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Wednesday, March 7, 2012

Bleed for Me, by Michael Robotham (hardcover, $25.99)

There are some authors -- good authors -- whose works make me stop every page or two to assess how much I've read and how much further I have to go. Sigh. With Michael Robotham, I can have read fifty pages, a hundred pages, without noticing. His words move swiftly along.

Robotham is one of those amazing authors who can juggle a panoply of characters. He might feature psychologist Joe O'Loughlin in one book, retired detective Vincent Ruiz in another, and give voice to a young female Sikh detective in a third. Most of them run around in the same crowd and bump into each other in the various books. Robotham states that Ruiz, however, is the only one to have appeared in all his books.

Yes, Robotham's books are thrillers -- the pace certainly justifies the use of that term -- but he also delves into his characters' lives, emotions, and fears brilliantly. Bleed for Me is not just about finding a killer; it's also a look into the psyche of a once distinguished, arrogant, vain man who has fallen from his pedestal and is being humbled by degrees.

This time around Joe O'Loughlin takes the main stage. It is his first person, present tense narrative that drives the book, although Ruiz pops in to lend a hand when Joe runs into trouble.

To set the stage: Joe and his wife are separated, living in a small town near Bath, England, and sharing custody and the privilege of taking care of their two daughters, one of whom, Charlie, is a teenager and knows how to push Joe's buttons. Charlie's best friend, Sienna, shows up at Charlie's home one night covered in blood. Her father has been murdered and Sienna is suspected of the crime.

What begins as the response of a caring parent and responsible psychologist to help Sienna remember the events of the night her father was murdered winds up as the story of a man possessed and obsessed with achieving justice for Sienna, safety for Charlie, and a semblance of a normal life.

Joe's life is complicated by his diagnosis of Parkinson's disease. He has not learned how to forgive himself for becoming a victim of the disease. He cannot understand why his wife wants a divorce. He cannot move past his own concerns to see how his actions affect his family. His priorities are put to a test in this book.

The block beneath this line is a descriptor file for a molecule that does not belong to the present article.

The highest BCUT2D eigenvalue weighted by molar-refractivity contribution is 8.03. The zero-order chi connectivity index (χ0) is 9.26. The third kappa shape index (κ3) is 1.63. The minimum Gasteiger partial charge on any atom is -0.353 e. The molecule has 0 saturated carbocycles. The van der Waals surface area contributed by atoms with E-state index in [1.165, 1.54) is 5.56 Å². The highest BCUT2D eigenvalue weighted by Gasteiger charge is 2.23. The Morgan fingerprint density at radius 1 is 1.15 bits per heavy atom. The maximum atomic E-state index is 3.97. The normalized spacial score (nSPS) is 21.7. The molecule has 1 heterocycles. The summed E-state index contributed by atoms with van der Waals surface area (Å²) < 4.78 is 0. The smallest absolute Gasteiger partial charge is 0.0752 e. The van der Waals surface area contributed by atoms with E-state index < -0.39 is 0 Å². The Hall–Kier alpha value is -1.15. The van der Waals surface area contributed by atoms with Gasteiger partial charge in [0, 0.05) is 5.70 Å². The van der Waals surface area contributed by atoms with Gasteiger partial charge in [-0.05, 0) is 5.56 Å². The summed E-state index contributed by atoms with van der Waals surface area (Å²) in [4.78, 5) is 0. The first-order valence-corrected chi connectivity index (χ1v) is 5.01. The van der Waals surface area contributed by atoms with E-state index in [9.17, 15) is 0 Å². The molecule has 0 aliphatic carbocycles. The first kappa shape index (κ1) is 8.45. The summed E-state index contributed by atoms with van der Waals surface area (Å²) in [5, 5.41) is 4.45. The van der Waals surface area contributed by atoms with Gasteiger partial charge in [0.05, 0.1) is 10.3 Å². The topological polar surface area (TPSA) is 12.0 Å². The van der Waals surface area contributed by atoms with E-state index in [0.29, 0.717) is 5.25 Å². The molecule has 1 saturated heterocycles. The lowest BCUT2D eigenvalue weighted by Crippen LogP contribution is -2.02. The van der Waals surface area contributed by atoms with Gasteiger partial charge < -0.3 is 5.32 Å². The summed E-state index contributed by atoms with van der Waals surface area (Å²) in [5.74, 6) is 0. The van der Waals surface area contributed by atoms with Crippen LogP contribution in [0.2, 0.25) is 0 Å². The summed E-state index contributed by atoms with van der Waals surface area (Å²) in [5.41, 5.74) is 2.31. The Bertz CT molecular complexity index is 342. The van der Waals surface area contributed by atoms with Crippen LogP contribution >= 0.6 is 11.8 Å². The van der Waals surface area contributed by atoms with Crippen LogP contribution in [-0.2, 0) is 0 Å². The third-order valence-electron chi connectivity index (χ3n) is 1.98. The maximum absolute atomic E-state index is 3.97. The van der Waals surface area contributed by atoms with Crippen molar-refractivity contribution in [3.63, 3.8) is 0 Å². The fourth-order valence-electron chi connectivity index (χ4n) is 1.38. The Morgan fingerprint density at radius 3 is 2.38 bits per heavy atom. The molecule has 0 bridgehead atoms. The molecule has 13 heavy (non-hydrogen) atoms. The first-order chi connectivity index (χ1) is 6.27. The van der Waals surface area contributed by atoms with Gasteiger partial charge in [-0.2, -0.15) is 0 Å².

Sometimes on the right side of the law, helping DCI Veronica Cray, for instance, and sometimes on the outside, Joe lurches forward with what increasingly becomes his private investigation. It's a good thing he has Ruiz to rein him in, although Joe manages to get hauled into police headquarters several times anyway.

Robotham's wryness frequently shines through:
They must have called her at home. Woken her. There are some supermodels who won't get out of bed for less than ten thousand pounds. DCI Cray doesn't stir unless someone is dead, defiled or missing.
Here's more about DCI Cray:
Lighting another cigarette, she sucks hard into her lungs as if concerned that fresh air without tobacco smoke might damage her health.
Ruiz's solid, bull-headed approach towards solving crime is a nice counterpoint to Joe's more analytical one. Joe can "read" people's mannerisms, tics, and gestures to tell if they are lying or, à la Sherlock Holmes, what they are thinking. Ruiz knows how to work the system, and can be blunt and physically intimidating. Teamwork at its finest. But this story is definitely Joe's, with Ruiz along for the ride.

My favorite Robotham is Night Ferry, with the young Sikh detective as the narrator. Ruiz' stories are a close second, and trailing both are Joe's. It's Joe's arrogant tone -- much quieter by the end of the book -- that made him third. However, I have enjoyed all the books, unequivocally. Robotham's writing is topnotch, his stories are page-turners, and I really want to find out what happens next with his cast of regulars. What more could a reader ask for?

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